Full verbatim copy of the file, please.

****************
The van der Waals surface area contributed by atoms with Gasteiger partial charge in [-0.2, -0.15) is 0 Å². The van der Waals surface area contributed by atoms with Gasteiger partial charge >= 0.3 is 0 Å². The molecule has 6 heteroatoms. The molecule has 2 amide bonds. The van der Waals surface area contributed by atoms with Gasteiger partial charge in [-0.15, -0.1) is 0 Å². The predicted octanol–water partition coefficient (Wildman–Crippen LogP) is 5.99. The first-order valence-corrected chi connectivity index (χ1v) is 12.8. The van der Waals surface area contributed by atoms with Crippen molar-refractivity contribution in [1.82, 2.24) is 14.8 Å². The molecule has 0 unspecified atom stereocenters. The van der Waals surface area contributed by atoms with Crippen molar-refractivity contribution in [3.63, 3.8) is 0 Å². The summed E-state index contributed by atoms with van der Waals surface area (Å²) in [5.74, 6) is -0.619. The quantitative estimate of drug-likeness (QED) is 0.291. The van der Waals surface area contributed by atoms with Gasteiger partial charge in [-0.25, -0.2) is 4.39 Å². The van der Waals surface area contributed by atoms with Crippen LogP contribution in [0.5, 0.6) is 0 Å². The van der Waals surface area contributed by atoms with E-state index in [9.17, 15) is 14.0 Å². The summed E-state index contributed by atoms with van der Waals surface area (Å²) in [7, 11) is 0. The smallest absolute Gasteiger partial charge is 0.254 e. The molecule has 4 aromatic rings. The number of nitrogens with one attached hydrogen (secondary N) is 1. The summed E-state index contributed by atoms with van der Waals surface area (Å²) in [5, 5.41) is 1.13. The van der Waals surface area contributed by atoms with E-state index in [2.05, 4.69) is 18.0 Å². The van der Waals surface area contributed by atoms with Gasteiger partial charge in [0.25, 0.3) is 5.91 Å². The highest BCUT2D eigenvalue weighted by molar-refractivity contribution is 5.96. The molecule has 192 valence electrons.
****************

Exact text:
The van der Waals surface area contributed by atoms with Gasteiger partial charge in [-0.2, -0.15) is 0 Å². The van der Waals surface area contributed by atoms with Gasteiger partial charge >= 0.3 is 0 Å². The molecule has 6 heteroatoms. The molecule has 2 amide bonds. The van der Waals surface area contributed by atoms with Gasteiger partial charge in [-0.15, -0.1) is 0 Å². The predicted octanol–water partition coefficient (Wildman–Crippen LogP) is 5.99. The first-order valence-corrected chi connectivity index (χ1v) is 12.8. The van der Waals surface area contributed by atoms with Crippen molar-refractivity contribution in [1.82, 2.24) is 14.8 Å². The molecule has 0 unspecified atom stereocenters. The van der Waals surface area contributed by atoms with Crippen molar-refractivity contribution in [3.63, 3.8) is 0 Å². The summed E-state index contributed by atoms with van der Waals surface area (Å²) in [5.74, 6) is -0.619. The quantitative estimate of drug-likeness (QED) is 0.291. The van der Waals surface area contributed by atoms with Gasteiger partial charge in [-0.25, -0.2) is 4.39 Å². The van der Waals surface area contributed by atoms with Crippen LogP contribution in [0.5, 0.6) is 0 Å². The van der Waals surface area contributed by atoms with E-state index in [9.17, 15) is 14.0 Å². The summed E-state index contributed by atoms with van der Waals surface area (Å²) in [7, 11) is 0. The smallest absolute Gasteiger partial charge is 0.254 e. The molecule has 4 aromatic rings. The number of nitrogens with one attached hydrogen (secondary N) is 1. The summed E-state index contributed by atoms with van der Waals surface area (Å²) in [5, 5.41) is 1.13. The van der Waals surface area contributed by atoms with E-state index in [2.05, 4.69) is 18.0 Å². The van der Waals surface area contributed by atoms with Gasteiger partial charge in [0.25, 0.3) is 5.91 Å². The highest BCUT2D eigenvalue weighted by molar-refractivity contribution is 5.96. The molecule has 192 valence electrons.